Charcuterie Board

Charcuterie

In French, a “charcuterie” is a butcher shop dealing with pork, but we use it nowadays (in this country) to refer to most smoked and cured meats, and even more recently to an antipasto or appetizer board full of meats, cheeses, fruits and crackers. These boards are all the rage right now, and for good reason. Unless you have particularly picky eaters, there will be something on every board for every guest – even vegetarians and vegans – though the real fans are usually those that enjoy meats and cheeses. This can be a starter or the whole meal, served with a selection of wines, beers, ciders or soft drinks.

 

Your board can be teak, maple, walnut, marble, or just a piece of parchment on the ol’ kitchen counter. Lumber yards will probably sell you a piece of scrap you can take home, sand and oil. 

 

In order to please everyone, it’s important to think about your choices. For cheeses, choose at least 3 – a hard, a soft and something in between; something mild, something sharp, something in between. Same for meats – try a pate, a salami, smoked salmon and some thin sliced rare beef. Fill in the gaps with fresh or dried fruit (berries, cherries, dried apricots) and nuts – salted or not, roasted or not, flavored or not – olives, cornichon… the list goes on. Dips and spreads. And for goodness sake, don’t forget the crackers and/or thinly sliced baguette, bagel chips or crostini!

 

In short, you can build a beautiful charcuterie board out of almost any kind of nibbly finger food, often things you already have in your pantry. You can spend a lot on exotic meats and cheeses, or use what you can find precut at your local grocer. Following are some recipes for two kinds of chutney and pickled onions, but whether you make your own or buy it (we have a lovely fig jam and a selection of Stonewall Kitchen jams and jellies), your board is going to be a hit!

 

Tomato Chutney

A glorified ketchup, with bits of onion throughout. Great on burgers or on your board with cheeses and meats.

 

1 # Tomatoes (peeled, cored, and coarse diced)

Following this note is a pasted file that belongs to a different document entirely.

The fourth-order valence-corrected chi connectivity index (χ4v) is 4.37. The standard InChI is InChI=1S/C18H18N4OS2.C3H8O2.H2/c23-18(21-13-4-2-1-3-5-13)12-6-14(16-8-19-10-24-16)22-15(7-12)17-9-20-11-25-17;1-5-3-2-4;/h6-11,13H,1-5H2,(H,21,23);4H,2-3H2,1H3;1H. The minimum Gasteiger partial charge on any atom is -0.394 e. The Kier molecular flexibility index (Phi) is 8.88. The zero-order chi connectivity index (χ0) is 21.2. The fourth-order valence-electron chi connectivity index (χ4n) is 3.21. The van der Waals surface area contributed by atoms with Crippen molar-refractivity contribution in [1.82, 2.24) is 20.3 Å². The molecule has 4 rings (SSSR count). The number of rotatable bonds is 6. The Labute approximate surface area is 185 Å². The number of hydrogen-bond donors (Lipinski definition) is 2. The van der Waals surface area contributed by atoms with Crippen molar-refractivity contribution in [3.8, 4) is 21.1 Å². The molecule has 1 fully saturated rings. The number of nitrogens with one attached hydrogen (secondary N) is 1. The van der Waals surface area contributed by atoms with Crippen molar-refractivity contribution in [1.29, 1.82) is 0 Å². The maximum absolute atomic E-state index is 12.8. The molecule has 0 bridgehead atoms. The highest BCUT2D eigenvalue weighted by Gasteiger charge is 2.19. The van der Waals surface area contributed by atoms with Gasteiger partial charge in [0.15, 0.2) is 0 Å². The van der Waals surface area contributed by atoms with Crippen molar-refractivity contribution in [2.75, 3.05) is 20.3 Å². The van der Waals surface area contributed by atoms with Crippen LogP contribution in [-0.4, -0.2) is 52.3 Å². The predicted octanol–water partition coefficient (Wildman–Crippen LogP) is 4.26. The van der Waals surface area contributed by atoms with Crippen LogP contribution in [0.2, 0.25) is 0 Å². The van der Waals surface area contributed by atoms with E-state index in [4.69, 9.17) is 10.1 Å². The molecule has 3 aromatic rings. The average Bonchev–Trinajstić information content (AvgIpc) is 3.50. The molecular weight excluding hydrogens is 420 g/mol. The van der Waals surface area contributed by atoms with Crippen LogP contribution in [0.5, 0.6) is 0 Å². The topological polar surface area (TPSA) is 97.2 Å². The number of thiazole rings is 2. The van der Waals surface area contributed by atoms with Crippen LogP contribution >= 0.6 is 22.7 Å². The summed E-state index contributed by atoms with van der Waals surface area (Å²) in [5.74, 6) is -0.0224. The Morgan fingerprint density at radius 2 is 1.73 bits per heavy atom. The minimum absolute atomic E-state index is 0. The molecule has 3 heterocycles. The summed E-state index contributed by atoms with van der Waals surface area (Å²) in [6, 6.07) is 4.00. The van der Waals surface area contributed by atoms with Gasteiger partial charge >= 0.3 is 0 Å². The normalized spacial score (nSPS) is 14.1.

1 Tbsp Garlic, roughly cut
¼ C     Onion, coarsely chopped
¾ C Brown Sugar
3 Tbsp   Sugar
? C Apple Cider Vinegar or Red Wine Vinegar
1 teasp   Salt
the zest and juice of 1 lime
1 teasp    Powdered Ginger
¼ teasp       Chili Pepper Flakes (more or less as desired)
¼ teasp Ground Cumin,
¼ cup     Golden or Dark Raisins
¼ teasp     Black Pepper 

Combine all ingredients in a heavy-bottomed 4-6 quart pot.
Bring to a boil, then reduce to a simmer and let cook up to 2 hours, or until slightly thickened (stirring often to prevent scorching).
Season to taste.
If canning, transfer the chutney into canning jars, leaving ¼” space at the top.
Bring canning water bath to a boil, and submerge at a medium boil for 10 minutes.
Remove jars and cool for 24 hours before storing in a cool, dark place.

 

Pickled Onions

Soooooo good! Eat them any way you want – sandwiches, burgers, salads – and of course on your boards!

2     small red onions, sliced

2 c  red wine vinegar

? c  cane sugar

2 tbsp  sea salt

2      garlic cloves

1 teasp mixed peppercorns

1 Tbsp Dried Thyme

2 c   boiling water

 

Slice onions and place in a bowl with all other ingredients except water.

Boil water and pour over.

Cover and allow to sit until cool.

Put in an airtight container and refrigerate. 

Eat within a week.

 

Traditional Chutney

Again, eat with meats, cheeses, burgers and sandwiches – but also try it with your next curry!

 

8 oz Apples, peeled cored and cubed

8 oz Red or Yellow Onions, peeled and sliced

3 oz Raisins, yellow or brown

3 oz Apple Cider Vinegar

3 oz Sugar

1 teasp Salt

1 ½ teasp Ginger, Orange Zest, Anise, Cardamom – alone or in combination

 

Place all ingredients together in a Dutch oven and bring to a boil, stirring to avoid burning.

Reduce heat to a light simmer and cook for 90-120 minutes.

Transfer immediately to sterilized jars, leaving ¼” at the top and screw on lids not too tightly.

When the tops pop, tighten the lids and store in a cool dry place.